Posted by: ezzakazhall | January 23, 2013

It’s not the Coke…it’s how we’re drinking the Coke…

Full of crap They say that when America sneezes, the world gets a cold. Well, it certainly appears as though New Zealand has caught America’s raging anti-obesity influenza.

This article appeared in the NZ Herald the other day. It appears that Coca-Cola Amatil New Zealand may be adopting anti-obesity television advertisments, similar to those broacast by Coca-Cola in the US. The Otago Daily Times ran a similar article.

The Herald article reads:

“The soft drink giant this week aired a two-minute television ad in the United States which notes all calories that are not burned off by consumers, including those in its namesake soft drink, contribute to weight gain

Coca-Cola Oceania spokesman Josh Gold said the company was evaluating the US campaign’s relevance to the New Zealand market.

‘We’re going to take a look at it and see its impact and discuss it,’ he said.

Coca-Cola Amatil’s outgoing New Zealand managing director George Adams said yesterday there was a ‘strong possibility’ similar advertisements would screen here soon.”

The advertisement released in the US themselves can be viewed here. Following the release of the ads, Coca Cola has found itself in the centre of a media storm, and has copped much criticism. For example, the Huffington Post published an article quoting food journalist Mark Bittman, who claimed the ads were “deceitful”. “It’s up to us to remember that Coke makes its money selling sugar-sweetened beverages, and even when they’re apologizing for that, as they appear to be doing here — they’re still selling them,” he told the publication. The article went on to say, “Detractors point out that it’s a bit disingenuous to brag about cleaning up a problem that they were the source of: Who started selling sugary sodas in school to begin with? Who started selling larger containers with more than one portion?” Damage control, in other words.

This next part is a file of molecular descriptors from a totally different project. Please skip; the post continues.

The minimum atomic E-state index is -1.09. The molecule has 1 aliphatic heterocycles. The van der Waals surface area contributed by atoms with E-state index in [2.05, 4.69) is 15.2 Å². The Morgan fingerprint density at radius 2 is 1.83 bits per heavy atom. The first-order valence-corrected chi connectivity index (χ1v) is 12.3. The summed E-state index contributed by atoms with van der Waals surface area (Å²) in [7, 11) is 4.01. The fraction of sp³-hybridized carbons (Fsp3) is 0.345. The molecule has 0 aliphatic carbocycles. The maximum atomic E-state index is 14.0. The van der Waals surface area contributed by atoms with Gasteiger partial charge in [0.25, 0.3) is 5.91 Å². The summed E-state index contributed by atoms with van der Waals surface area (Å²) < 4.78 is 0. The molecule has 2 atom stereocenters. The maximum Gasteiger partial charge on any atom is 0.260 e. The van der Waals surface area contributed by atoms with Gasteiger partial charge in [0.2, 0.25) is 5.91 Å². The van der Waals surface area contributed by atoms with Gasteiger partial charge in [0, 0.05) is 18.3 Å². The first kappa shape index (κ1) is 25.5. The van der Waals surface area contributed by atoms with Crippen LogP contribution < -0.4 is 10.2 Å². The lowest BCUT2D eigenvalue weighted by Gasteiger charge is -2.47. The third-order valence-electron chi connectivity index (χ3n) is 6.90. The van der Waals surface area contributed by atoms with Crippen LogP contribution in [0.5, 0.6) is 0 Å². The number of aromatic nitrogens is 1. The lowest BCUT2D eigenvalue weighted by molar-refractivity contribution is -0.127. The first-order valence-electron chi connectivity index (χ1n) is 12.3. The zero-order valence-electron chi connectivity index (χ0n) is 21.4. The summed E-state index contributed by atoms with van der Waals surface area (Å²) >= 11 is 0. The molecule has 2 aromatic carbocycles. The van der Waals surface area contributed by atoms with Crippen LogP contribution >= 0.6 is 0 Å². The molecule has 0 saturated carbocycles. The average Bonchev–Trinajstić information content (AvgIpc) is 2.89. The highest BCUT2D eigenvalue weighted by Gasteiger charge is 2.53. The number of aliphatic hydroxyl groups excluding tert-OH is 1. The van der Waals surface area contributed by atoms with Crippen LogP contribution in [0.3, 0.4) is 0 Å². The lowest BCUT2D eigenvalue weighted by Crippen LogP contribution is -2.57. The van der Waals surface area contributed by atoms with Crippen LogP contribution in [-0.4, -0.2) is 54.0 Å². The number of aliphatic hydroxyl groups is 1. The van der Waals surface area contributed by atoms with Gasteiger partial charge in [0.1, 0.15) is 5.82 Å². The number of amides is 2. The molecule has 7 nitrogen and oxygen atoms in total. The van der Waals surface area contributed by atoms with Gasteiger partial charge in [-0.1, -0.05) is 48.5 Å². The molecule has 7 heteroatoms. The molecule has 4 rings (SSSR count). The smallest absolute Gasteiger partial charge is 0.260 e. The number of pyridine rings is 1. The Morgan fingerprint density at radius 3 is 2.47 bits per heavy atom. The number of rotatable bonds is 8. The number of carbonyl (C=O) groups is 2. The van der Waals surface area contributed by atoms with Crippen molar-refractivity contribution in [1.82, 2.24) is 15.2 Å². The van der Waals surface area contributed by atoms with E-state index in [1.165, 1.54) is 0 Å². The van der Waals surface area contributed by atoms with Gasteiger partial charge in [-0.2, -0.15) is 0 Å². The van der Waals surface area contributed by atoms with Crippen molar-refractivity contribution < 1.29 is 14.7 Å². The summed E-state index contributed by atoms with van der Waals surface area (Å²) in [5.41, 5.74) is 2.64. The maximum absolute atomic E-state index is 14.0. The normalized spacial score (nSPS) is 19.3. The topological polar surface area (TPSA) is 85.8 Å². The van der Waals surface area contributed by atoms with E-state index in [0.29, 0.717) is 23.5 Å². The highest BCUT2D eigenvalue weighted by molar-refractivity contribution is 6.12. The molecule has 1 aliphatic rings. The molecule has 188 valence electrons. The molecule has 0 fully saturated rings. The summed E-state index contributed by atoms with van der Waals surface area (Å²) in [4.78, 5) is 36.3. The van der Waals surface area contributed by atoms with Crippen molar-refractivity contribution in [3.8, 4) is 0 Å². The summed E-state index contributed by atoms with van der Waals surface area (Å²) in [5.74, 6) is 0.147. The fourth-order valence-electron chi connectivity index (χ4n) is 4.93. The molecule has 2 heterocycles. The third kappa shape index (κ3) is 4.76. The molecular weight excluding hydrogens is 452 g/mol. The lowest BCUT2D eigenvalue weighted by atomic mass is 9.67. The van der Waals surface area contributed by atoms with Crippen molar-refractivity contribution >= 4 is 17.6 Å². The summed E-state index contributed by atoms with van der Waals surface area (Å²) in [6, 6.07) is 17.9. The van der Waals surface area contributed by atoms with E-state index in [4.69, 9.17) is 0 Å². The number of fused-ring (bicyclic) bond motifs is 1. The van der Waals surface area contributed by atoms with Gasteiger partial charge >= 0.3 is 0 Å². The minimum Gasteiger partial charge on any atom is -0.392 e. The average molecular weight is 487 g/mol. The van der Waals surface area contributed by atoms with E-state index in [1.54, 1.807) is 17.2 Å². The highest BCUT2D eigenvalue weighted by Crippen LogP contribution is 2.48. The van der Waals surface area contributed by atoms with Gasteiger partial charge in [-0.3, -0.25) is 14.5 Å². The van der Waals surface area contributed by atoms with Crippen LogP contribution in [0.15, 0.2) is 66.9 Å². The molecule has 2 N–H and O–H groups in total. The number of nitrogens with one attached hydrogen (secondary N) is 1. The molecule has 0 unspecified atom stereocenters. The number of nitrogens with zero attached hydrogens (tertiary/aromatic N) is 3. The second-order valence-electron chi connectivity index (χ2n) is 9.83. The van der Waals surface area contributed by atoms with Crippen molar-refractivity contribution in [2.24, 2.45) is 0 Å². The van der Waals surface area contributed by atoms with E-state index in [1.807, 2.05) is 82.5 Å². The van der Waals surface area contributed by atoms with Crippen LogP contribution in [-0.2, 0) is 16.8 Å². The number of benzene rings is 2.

Popular feminist publication Jezebel was also very critical of the advertisement. The writer claims that while Coca Cola is obviously trying to be caring and socially responsible by contributing to the anti-obesity dialouge but, in actual fact, by reminding consumers of all the low calorie products it produces, the company still has dollar signs in their eyes. Says the writer, “What’s weird is this: Coke is not obligated to discuss obesity…But by doing so, Coca-Cola is attempting to appear caring and responsible. When all the corporation really cares about is cash. It’s reminiscent of the low tar cigarette ads in the ’70s and ’80s. It’s like hey, this thing will kill you, but not as bad as this other thing will kill you. So keep on buying!” The Jezebel articles links to a Youtube “parody” of the advertisement, in which the changed voiceover states that even Coke’s “low calorie” products can lead to serious health problems (obesity, kidney damage and rotting teeth, among others) and that anyone wanting to lead a healthy lifestyle should not be consuming any Coke merchandise. The parody is here.

Coca Cola, by the looks of things, seems pretty non-plussed. In response to some of the media flack, the corporation, in a prepared statement said, “Obesity is complex, and it requires partnership and collaboration to help solve it. We have an important role to play in the effort to find solutions that work for everybody.” As far as I can see, it hasn’t pulled the ads. And now, Coca Cola Amatil all the way down the bottom of the world in New Zealand wants to follow suit.